Recruitment from other countries is a rising trend in Higher Education as a way to diversify campuses and bring in money to financially strapped institutions. It’s also become a big business, raising questions about the way in which students are brought in. We take a look at this practice and how it’s evolving here in the Granite State.
Juan Carlos Reyes is studying for his master's degree. The son of poor Dominican parents, Reyes is convinced his success is an aberration and wonders about the kids from his neighborhood who were left behind.
Credit Claudio Sanchez / NPR
Reyes credits his high school mentor "Rocky" Rivera with guiding him out of trouble and into college.
An increasingly common anxiety for freshly-minted undergraduates is finding a job in their field with a decent enough salary to pay off their student loans. For those with new advanced degrees, the stakes are even higher... 2008 figures from The Center for College Affordability and Productivity estimate that 16% of those qualified to be college professors, lawyers, and doctors are working jobs at the high school graduate level. Helping wayward professionals put their highly-trained brains to work, is Jon F.
CHARLES WHEELAN, professor at Dartmouth College and the University of Chicago and is author of 10 ½ Things No Commencement Speaker Has Ever Said and Naked Economics, veered off the motivational script when addressing the 2011 class at Dartmouth, telling the graduates “your worst days lie ahead.”
By some estimates, U.S. college debt has hit a staggering one trillion dollars. And New Hampshire students are first in the nation when it comes to the average debt burden. Some blame colleges and universities for hiking tuition. Others blame states for steep funding cuts. Meanwhile, many say our entire higher education system needs a serious financial overhaul.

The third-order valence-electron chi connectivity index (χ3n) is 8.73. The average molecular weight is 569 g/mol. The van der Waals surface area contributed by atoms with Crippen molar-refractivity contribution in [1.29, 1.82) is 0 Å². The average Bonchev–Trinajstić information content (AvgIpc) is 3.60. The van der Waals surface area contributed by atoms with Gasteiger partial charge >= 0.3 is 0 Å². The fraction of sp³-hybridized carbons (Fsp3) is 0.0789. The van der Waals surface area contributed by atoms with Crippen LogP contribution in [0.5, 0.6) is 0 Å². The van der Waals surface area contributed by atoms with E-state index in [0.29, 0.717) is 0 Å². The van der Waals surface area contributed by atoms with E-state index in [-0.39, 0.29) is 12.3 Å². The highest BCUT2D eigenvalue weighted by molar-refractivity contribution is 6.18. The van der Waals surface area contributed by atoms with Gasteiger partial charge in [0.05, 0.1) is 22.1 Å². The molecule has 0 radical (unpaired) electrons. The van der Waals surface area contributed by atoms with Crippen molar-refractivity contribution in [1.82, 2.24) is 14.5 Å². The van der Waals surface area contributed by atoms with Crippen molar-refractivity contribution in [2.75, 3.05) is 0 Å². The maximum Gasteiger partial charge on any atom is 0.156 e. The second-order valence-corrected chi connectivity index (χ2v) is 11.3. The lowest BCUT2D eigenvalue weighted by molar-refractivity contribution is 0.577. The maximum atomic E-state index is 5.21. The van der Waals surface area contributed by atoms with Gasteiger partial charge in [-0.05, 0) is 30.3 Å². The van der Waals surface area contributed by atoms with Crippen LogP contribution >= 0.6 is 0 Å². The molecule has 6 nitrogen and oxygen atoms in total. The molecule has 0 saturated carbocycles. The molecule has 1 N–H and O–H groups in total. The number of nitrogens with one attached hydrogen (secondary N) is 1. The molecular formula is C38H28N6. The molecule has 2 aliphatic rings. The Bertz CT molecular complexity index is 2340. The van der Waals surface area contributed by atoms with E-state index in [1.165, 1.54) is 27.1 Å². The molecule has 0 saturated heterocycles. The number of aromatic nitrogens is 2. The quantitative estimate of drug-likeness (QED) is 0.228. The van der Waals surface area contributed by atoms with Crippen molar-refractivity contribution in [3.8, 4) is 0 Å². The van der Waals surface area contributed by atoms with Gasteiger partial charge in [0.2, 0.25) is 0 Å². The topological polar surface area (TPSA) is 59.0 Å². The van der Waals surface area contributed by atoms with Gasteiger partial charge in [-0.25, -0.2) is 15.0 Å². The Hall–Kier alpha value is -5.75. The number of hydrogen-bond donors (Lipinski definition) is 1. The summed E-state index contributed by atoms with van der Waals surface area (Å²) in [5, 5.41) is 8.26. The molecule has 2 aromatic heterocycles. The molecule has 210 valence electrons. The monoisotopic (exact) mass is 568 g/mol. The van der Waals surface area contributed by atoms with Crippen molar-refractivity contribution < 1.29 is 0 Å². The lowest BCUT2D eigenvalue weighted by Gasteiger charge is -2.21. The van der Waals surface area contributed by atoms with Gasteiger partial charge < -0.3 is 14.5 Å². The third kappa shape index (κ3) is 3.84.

Iraq war veteran Paul Rieckhoff (right), with Democratic Sens. Mark Begich of Alaska, Daniel Akaka of Hawaii and Patty Murray of Washington, introduces the GI benefit watchdog bill in Washington. Some lawmakers say for-profit schools are taking advantage of veterans and their educational benefits.
Hundreds of thousands of veterans have returned from Iraq and Afghanistan in recent years, eager to get an education under the new post-Sept. 11 GI Bill.
Many vets looking for a school find they are inundated by sales pitches from institutions hungry for their government benefits. Now, lawmakers are looking for ways to protect vets without narrowing their education choices.
The average college graduate today will walk away tens of thousands in debt, fewer job opportunities and lower relative wages than previous generations. While some students increase their post-college chances by majoring in trending fields like science and engineering – others follow less practical paths in the study of philosophy, religion…and cartooning. Yup, cartooning.
Officials at Dartmouth College say they’re taking new steps to deal with hazing on campus, especially in fraternities. That issue turned into a campus-wide controversy earlier this year, after Dartmouth senior Andrew Lohse published a piece in the student newspaper describing what he called “dehumanizing” hazing rituals in his fraternity, Sigma Alpha Epsilon.
The phrase “first in the nation” is the shorthand we use for talking about the New Hampshire presidential primary coming before any other.
New Hampshire is first among states in other ways, too. Some are good – like having the lowest rate of child poverty among states. Some are not so good – like having the highest student debt load in America.